The Rowan Artillery was called up 3 May 1861 for twelve months service. The men were organized in Salisbury, North Carolina before being sent to Weldon, North Carolina where the men would enter the Confederate service for 3 years or the duration of the war.
It was here that Captain James Reilly took command of the artillery unit. Reilly was an Irish Catholic Immigrant, who had been a member of the United States regular army. He had fought during the Mexican American War in artillery and at the start of the Civil War; Reilly was the Ordnance Sergeant at the United State post of Fort Johnston in Smithville, North Carolina. He was known in the service as “Old Tarantula”, and was described by a soldier of the 4th Texas as “rough, gruff, grizzly and brave. He loved his profession and knew his business.”
When the Rowan Artillery first organized, they didn't have any cannon, nor other related equipment. So the men were temporarily assigned to the 4th North Carolina State Infantry. Following the Union loss at the First Battle of Manassas, the unit was outfitted on 27 July 1861 with two 10 pound Parrotts and two Dahlgren Howitzers.
The Rowan Artillery served at the Battles of Williamsburg and Yorktown. They were with Confederate General Thomas J Jackson during his valley campaign and in the Seven Days Battles. During a reorganization of the Confederate Artillery in the spring of 1863, the Rowan Artillery; now called by many, the Reilly’s Battery, was placed in Confederate Major Mathis W Henry’s Battalion, a part of the Major General James Longstreet’s Corps.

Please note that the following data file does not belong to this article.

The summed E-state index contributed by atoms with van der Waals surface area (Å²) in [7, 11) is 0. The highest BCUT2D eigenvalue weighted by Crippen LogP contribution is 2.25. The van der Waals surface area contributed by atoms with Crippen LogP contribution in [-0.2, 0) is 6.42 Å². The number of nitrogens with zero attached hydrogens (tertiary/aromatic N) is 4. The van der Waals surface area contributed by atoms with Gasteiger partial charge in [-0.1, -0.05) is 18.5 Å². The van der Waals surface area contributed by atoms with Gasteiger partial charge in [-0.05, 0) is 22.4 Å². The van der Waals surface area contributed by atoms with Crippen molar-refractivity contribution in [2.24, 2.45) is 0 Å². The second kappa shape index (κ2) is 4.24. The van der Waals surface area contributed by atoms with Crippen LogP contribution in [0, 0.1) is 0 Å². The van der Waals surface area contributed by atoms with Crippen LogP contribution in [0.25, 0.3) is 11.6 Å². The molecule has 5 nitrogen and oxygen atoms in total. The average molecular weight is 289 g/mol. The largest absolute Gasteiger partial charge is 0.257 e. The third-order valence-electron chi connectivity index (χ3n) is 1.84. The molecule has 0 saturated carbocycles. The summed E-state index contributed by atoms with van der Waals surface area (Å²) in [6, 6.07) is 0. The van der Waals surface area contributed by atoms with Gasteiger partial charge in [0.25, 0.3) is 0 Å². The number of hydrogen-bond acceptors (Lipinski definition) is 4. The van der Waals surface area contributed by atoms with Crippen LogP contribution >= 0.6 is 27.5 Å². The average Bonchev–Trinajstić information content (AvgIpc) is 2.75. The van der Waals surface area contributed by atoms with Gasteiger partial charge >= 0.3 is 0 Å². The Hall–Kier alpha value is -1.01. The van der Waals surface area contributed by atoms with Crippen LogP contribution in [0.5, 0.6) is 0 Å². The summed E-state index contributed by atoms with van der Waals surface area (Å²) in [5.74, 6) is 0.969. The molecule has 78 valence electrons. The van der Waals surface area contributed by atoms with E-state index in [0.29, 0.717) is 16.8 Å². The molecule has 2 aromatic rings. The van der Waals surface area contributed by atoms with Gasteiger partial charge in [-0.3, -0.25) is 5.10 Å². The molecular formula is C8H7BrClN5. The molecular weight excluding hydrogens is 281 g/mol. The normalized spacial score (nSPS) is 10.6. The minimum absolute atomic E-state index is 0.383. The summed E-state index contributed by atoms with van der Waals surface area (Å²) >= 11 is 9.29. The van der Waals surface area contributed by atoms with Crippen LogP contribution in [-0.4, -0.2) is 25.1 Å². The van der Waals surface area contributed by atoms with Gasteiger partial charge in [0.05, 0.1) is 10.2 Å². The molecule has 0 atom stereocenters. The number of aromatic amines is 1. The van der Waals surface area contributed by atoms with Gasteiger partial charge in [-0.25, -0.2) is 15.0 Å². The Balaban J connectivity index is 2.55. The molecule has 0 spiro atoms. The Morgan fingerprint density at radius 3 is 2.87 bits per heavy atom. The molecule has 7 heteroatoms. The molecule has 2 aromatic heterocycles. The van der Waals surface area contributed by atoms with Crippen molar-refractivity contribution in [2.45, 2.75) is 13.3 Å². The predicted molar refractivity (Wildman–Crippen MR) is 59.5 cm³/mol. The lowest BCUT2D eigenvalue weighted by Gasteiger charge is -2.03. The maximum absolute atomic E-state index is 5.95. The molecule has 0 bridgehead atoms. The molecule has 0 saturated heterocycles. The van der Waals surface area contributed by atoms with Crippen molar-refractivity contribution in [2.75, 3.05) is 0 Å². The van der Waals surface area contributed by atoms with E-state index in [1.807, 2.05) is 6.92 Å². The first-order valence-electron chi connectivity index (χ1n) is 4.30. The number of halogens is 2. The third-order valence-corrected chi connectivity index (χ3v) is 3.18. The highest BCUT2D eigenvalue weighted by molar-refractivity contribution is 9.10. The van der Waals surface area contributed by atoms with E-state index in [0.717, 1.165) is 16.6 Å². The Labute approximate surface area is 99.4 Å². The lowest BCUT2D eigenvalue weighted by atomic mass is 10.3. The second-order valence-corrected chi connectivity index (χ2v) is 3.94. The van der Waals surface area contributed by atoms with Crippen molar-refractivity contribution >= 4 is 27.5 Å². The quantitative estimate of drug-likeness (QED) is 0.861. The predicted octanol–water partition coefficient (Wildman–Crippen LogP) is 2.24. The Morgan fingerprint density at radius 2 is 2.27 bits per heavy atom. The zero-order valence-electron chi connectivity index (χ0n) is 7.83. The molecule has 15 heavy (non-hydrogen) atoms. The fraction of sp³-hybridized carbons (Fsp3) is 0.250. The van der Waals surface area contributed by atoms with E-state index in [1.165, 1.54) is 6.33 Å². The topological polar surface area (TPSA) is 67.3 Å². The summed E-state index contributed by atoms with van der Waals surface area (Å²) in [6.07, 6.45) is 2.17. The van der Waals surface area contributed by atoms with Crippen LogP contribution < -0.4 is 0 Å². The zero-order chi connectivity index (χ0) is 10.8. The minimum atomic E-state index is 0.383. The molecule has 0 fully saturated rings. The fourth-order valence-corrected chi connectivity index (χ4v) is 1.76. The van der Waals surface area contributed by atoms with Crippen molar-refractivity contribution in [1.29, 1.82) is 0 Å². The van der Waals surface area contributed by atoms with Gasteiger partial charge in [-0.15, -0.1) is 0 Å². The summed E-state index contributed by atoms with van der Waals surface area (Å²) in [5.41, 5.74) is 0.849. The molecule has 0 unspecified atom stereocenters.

Captain Reilly and his men arrived on the field at Gettysburg on 2 July 1863. Sometime before 4 pm Major Henry had the guns placed on the crest of Warfield Ridge, in front of Confederate John Bell Hood’s Division. This was the right wing of the Confederate line of battle that day. The ground was open and the sight lines to Devils Den and Little Round Top were good. Reilly’s men brought six pieces to the field, 2 Napoleons, 2 three inch rifles and 2 ten pound Parrotts.
During the long cannonade on 2 July, as the Confederate enescholon attack was being made, one of the Rowan’s rifled pieces burst. The gun was replaced that night by a captured Union 10 pounder, most likely from Smith’s 4th New York Independent Battery.